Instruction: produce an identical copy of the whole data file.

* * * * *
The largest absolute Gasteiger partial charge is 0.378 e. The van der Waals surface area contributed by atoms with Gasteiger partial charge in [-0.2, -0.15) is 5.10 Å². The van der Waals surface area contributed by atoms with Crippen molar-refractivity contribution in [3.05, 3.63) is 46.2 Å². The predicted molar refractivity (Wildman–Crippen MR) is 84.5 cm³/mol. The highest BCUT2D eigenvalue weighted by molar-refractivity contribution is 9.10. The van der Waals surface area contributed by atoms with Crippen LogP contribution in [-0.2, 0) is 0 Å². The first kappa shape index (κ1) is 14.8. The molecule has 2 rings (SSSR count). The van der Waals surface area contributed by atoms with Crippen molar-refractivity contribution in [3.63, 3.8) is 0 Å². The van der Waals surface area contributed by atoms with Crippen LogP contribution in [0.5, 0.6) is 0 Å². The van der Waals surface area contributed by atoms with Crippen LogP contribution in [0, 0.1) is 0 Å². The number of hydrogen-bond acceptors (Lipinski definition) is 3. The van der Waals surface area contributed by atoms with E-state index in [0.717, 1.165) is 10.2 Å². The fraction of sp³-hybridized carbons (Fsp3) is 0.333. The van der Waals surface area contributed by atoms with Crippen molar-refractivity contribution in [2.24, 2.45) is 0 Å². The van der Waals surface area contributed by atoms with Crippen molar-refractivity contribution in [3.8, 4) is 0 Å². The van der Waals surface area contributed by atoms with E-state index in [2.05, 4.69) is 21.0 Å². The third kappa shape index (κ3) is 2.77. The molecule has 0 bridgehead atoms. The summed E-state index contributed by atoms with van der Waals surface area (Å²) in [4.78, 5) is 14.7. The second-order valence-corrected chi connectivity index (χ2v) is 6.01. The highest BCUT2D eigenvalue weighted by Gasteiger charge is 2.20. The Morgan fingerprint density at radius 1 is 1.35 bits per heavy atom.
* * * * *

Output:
The largest absolute Gasteiger partial charge is 0.378 e. The van der Waals surface area contributed by atoms with Gasteiger partial charge in [-0.2, -0.15) is 5.10 Å². The van der Waals surface area contributed by atoms with Crippen molar-refractivity contribution in [3.05, 3.63) is 46.2 Å². The predicted molar refractivity (Wildman–Crippen MR) is 84.5 cm³/mol. The highest BCUT2D eigenvalue weighted by molar-refractivity contribution is 9.10. The van der Waals surface area contributed by atoms with Crippen LogP contribution in [-0.2, 0) is 0 Å². The first kappa shape index (κ1) is 14.8. The molecule has 2 rings (SSSR count). The van der Waals surface area contributed by atoms with Crippen molar-refractivity contribution in [3.63, 3.8) is 0 Å². The van der Waals surface area contributed by atoms with Crippen LogP contribution in [0.5, 0.6) is 0 Å². The van der Waals surface area contributed by atoms with Crippen LogP contribution in [0, 0.1) is 0 Å². The number of hydrogen-bond acceptors (Lipinski definition) is 3. The van der Waals surface area contributed by atoms with E-state index in [0.717, 1.165) is 10.2 Å². The fraction of sp³-hybridized carbons (Fsp3) is 0.333. The van der Waals surface area contributed by atoms with Crippen molar-refractivity contribution in [2.24, 2.45) is 0 Å². The van der Waals surface area contributed by atoms with Crippen molar-refractivity contribution in [3.8, 4) is 0 Å². The van der Waals surface area contributed by atoms with E-state index in [2.05, 4.69) is 21.0 Å². The third kappa shape index (κ3) is 2.77. The molecule has 0 bridgehead atoms. The summed E-state index contributed by atoms with van der Waals surface area (Å²) in [4.78, 5) is 14.7. The second-order valence-corrected chi connectivity index (χ2v) is 6.01. The highest BCUT2D eigenvalue weighted by Gasteiger charge is 2.20. The Morgan fingerprint density at radius 1 is 1.35 bits per heavy atom.